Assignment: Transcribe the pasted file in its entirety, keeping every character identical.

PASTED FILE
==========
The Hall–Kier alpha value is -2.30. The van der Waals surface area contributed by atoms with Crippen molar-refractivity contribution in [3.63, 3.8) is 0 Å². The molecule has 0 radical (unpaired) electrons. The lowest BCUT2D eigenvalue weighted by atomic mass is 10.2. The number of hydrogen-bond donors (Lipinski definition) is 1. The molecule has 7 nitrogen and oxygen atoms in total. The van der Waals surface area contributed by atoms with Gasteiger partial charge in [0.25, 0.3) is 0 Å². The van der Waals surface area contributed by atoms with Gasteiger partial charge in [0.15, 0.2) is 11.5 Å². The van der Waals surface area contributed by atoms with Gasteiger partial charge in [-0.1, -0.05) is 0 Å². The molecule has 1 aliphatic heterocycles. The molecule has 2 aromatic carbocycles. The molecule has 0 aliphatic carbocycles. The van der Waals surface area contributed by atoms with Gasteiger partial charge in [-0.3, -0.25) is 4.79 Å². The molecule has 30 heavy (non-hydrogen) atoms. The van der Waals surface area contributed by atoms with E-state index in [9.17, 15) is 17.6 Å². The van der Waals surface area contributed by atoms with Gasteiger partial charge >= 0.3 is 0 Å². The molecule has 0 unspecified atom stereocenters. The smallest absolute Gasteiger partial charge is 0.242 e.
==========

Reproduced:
The Hall–Kier alpha value is -2.30. The van der Waals surface area contributed by atoms with Crippen molar-refractivity contribution in [3.63, 3.8) is 0 Å². The molecule has 0 radical (unpaired) electrons. The lowest BCUT2D eigenvalue weighted by atomic mass is 10.2. The number of hydrogen-bond donors (Lipinski definition) is 1. The molecule has 7 nitrogen and oxygen atoms in total. The van der Waals surface area contributed by atoms with Gasteiger partial charge in [0.25, 0.3) is 0 Å². The van der Waals surface area contributed by atoms with Gasteiger partial charge in [0.15, 0.2) is 11.5 Å². The van der Waals surface area contributed by atoms with Gasteiger partial charge in [-0.1, -0.05) is 0 Å². The molecule has 1 aliphatic heterocycles. The molecule has 2 aromatic carbocycles. The molecule has 0 aliphatic carbocycles. The van der Waals surface area contributed by atoms with Gasteiger partial charge in [-0.3, -0.25) is 4.79 Å². The molecule has 30 heavy (non-hydrogen) atoms. The van der Waals surface area contributed by atoms with E-state index in [9.17, 15) is 17.6 Å². The van der Waals surface area contributed by atoms with Gasteiger partial charge >= 0.3 is 0 Å². The molecule has 0 unspecified atom stereocenters. The smallest absolute Gasteiger partial charge is 0.242 e.